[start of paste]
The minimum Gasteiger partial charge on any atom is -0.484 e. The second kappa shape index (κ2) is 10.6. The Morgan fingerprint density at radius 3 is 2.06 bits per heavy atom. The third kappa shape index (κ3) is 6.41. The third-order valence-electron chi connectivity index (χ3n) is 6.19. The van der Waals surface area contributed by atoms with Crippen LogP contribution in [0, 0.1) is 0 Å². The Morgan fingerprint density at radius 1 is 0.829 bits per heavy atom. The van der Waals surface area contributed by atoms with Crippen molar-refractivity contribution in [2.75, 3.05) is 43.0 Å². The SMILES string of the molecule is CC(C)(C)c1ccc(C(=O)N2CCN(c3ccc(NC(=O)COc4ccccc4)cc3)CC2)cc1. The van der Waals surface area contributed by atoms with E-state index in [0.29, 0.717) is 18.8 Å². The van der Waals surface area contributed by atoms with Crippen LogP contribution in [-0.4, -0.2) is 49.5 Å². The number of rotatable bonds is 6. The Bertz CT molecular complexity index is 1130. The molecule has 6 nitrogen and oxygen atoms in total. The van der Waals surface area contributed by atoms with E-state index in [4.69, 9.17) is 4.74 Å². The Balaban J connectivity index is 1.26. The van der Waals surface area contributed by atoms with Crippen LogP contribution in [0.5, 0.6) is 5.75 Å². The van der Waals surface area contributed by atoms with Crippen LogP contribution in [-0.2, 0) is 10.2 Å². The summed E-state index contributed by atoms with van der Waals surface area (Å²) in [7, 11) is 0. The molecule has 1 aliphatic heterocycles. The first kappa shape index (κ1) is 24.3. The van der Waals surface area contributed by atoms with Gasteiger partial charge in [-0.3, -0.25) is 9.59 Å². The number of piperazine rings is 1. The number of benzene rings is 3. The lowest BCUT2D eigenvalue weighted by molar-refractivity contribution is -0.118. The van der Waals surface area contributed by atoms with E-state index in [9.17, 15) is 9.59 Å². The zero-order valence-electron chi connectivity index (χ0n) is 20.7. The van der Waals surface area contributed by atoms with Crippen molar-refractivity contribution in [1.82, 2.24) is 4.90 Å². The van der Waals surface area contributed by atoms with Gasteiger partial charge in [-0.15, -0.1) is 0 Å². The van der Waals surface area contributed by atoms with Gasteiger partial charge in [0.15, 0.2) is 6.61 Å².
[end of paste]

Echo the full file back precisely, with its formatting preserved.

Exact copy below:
The minimum Gasteiger partial charge on any atom is -0.484 e. The second kappa shape index (κ2) is 10.6. The Morgan fingerprint density at radius 3 is 2.06 bits per heavy atom. The third kappa shape index (κ3) is 6.41. The third-order valence-electron chi connectivity index (χ3n) is 6.19. The van der Waals surface area contributed by atoms with Crippen LogP contribution in [0, 0.1) is 0 Å². The Morgan fingerprint density at radius 1 is 0.829 bits per heavy atom. The van der Waals surface area contributed by atoms with Crippen molar-refractivity contribution in [2.75, 3.05) is 43.0 Å². The SMILES string of the molecule is CC(C)(C)c1ccc(C(=O)N2CCN(c3ccc(NC(=O)COc4ccccc4)cc3)CC2)cc1. The van der Waals surface area contributed by atoms with E-state index in [0.29, 0.717) is 18.8 Å². The van der Waals surface area contributed by atoms with Crippen LogP contribution in [-0.4, -0.2) is 49.5 Å². The number of rotatable bonds is 6. The Bertz CT molecular complexity index is 1130. The molecule has 6 nitrogen and oxygen atoms in total. The van der Waals surface area contributed by atoms with E-state index in [4.69, 9.17) is 4.74 Å². The Balaban J connectivity index is 1.26. The van der Waals surface area contributed by atoms with Crippen LogP contribution in [0.5, 0.6) is 5.75 Å². The van der Waals surface area contributed by atoms with Crippen LogP contribution in [-0.2, 0) is 10.2 Å². The summed E-state index contributed by atoms with van der Waals surface area (Å²) in [7, 11) is 0. The molecule has 1 aliphatic heterocycles. The first kappa shape index (κ1) is 24.3. The van der Waals surface area contributed by atoms with Gasteiger partial charge in [-0.3, -0.25) is 9.59 Å². The number of piperazine rings is 1. The number of benzene rings is 3. The lowest BCUT2D eigenvalue weighted by molar-refractivity contribution is -0.118. The van der Waals surface area contributed by atoms with E-state index in [9.17, 15) is 9.59 Å². The zero-order valence-electron chi connectivity index (χ0n) is 20.7. The van der Waals surface area contributed by atoms with Crippen molar-refractivity contribution in [1.82, 2.24) is 4.90 Å². The van der Waals surface area contributed by atoms with Gasteiger partial charge in [-0.15, -0.1) is 0 Å². The van der Waals surface area contributed by atoms with Gasteiger partial charge in [0.15, 0.2) is 6.61 Å².